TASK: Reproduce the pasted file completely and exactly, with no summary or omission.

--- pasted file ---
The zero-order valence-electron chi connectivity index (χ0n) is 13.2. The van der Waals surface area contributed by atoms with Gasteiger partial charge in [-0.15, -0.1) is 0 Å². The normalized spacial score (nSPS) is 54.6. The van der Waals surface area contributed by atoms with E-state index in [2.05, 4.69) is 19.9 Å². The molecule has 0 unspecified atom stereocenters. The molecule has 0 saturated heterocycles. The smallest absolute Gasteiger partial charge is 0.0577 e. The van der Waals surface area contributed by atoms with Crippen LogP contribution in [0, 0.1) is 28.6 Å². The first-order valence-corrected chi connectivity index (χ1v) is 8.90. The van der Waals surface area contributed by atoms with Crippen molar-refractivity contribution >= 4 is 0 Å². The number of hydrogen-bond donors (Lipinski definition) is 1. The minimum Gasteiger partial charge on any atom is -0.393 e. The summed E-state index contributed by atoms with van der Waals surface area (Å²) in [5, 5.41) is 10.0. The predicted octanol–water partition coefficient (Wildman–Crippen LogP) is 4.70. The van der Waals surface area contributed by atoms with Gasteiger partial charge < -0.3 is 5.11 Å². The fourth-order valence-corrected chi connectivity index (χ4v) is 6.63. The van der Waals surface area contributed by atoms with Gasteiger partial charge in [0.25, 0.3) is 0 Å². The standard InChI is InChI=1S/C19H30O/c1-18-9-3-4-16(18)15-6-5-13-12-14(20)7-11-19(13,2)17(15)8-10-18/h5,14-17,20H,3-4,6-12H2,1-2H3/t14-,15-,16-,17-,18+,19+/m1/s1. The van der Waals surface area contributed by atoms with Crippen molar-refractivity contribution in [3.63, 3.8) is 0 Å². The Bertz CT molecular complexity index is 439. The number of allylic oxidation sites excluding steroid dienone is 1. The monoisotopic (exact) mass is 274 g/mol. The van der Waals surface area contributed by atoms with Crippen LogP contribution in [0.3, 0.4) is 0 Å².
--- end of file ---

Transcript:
The zero-order valence-electron chi connectivity index (χ0n) is 13.2. The van der Waals surface area contributed by atoms with Gasteiger partial charge in [-0.15, -0.1) is 0 Å². The normalized spacial score (nSPS) is 54.6. The van der Waals surface area contributed by atoms with E-state index in [2.05, 4.69) is 19.9 Å². The molecule has 0 unspecified atom stereocenters. The molecule has 0 saturated heterocycles. The smallest absolute Gasteiger partial charge is 0.0577 e. The van der Waals surface area contributed by atoms with Crippen LogP contribution in [0, 0.1) is 28.6 Å². The first-order valence-corrected chi connectivity index (χ1v) is 8.90. The van der Waals surface area contributed by atoms with Crippen molar-refractivity contribution >= 4 is 0 Å². The number of hydrogen-bond donors (Lipinski definition) is 1. The minimum Gasteiger partial charge on any atom is -0.393 e. The summed E-state index contributed by atoms with van der Waals surface area (Å²) in [5, 5.41) is 10.0. The predicted octanol–water partition coefficient (Wildman–Crippen LogP) is 4.70. The van der Waals surface area contributed by atoms with Gasteiger partial charge < -0.3 is 5.11 Å². The fourth-order valence-corrected chi connectivity index (χ4v) is 6.63. The van der Waals surface area contributed by atoms with Gasteiger partial charge in [0.25, 0.3) is 0 Å². The standard InChI is InChI=1S/C19H30O/c1-18-9-3-4-16(18)15-6-5-13-12-14(20)7-11-19(13,2)17(15)8-10-18/h5,14-17,20H,3-4,6-12H2,1-2H3/t14-,15-,16-,17-,18+,19+/m1/s1. The van der Waals surface area contributed by atoms with Crippen molar-refractivity contribution in [3.63, 3.8) is 0 Å². The Bertz CT molecular complexity index is 439. The number of allylic oxidation sites excluding steroid dienone is 1. The monoisotopic (exact) mass is 274 g/mol. The van der Waals surface area contributed by atoms with Crippen LogP contribution in [0.3, 0.4) is 0 Å².